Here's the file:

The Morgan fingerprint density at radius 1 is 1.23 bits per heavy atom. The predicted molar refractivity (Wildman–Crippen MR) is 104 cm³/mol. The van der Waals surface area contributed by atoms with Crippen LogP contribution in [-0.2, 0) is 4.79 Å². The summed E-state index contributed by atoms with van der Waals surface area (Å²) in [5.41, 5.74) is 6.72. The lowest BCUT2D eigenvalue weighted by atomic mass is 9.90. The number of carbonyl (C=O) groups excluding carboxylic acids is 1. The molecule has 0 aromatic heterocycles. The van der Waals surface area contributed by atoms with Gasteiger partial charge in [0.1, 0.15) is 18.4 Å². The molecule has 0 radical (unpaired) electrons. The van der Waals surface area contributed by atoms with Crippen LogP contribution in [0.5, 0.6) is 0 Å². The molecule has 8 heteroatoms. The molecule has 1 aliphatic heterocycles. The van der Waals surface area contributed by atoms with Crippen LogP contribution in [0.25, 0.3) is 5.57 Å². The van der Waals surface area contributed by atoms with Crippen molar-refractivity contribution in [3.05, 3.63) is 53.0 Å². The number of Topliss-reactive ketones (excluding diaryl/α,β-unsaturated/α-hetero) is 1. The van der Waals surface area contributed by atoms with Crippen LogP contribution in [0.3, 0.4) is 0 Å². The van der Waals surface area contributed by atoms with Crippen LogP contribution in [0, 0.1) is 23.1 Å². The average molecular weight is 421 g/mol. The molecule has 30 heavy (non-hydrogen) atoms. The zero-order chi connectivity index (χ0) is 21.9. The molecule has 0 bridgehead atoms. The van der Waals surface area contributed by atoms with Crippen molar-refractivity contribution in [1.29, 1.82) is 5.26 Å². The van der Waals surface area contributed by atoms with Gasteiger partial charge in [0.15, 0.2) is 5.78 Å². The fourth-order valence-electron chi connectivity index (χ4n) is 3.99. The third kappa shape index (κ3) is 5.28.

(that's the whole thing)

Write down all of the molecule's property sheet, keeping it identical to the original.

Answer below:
The Morgan fingerprint density at radius 1 is 1.23 bits per heavy atom. The predicted molar refractivity (Wildman–Crippen MR) is 104 cm³/mol. The van der Waals surface area contributed by atoms with Crippen LogP contribution in [-0.2, 0) is 4.79 Å². The summed E-state index contributed by atoms with van der Waals surface area (Å²) in [5.41, 5.74) is 6.72. The lowest BCUT2D eigenvalue weighted by atomic mass is 9.90. The number of carbonyl (C=O) groups excluding carboxylic acids is 1. The molecule has 0 aromatic heterocycles. The van der Waals surface area contributed by atoms with Gasteiger partial charge in [0.1, 0.15) is 18.4 Å². The molecule has 0 radical (unpaired) electrons. The van der Waals surface area contributed by atoms with Crippen LogP contribution in [0.5, 0.6) is 0 Å². The molecule has 8 heteroatoms. The molecule has 1 aliphatic heterocycles. The van der Waals surface area contributed by atoms with Crippen LogP contribution in [0.25, 0.3) is 5.57 Å². The van der Waals surface area contributed by atoms with Crippen molar-refractivity contribution in [3.05, 3.63) is 53.0 Å². The number of Topliss-reactive ketones (excluding diaryl/α,β-unsaturated/α-hetero) is 1. The van der Waals surface area contributed by atoms with Crippen LogP contribution in [0.3, 0.4) is 0 Å². The van der Waals surface area contributed by atoms with Crippen LogP contribution in [0, 0.1) is 23.1 Å². The average molecular weight is 421 g/mol. The molecule has 30 heavy (non-hydrogen) atoms. The zero-order chi connectivity index (χ0) is 21.9. The molecule has 0 bridgehead atoms. The van der Waals surface area contributed by atoms with Crippen molar-refractivity contribution in [1.29, 1.82) is 5.26 Å². The van der Waals surface area contributed by atoms with Gasteiger partial charge in [0.15, 0.2) is 5.78 Å². The fourth-order valence-electron chi connectivity index (χ4n) is 3.99. The third kappa shape index (κ3) is 5.28.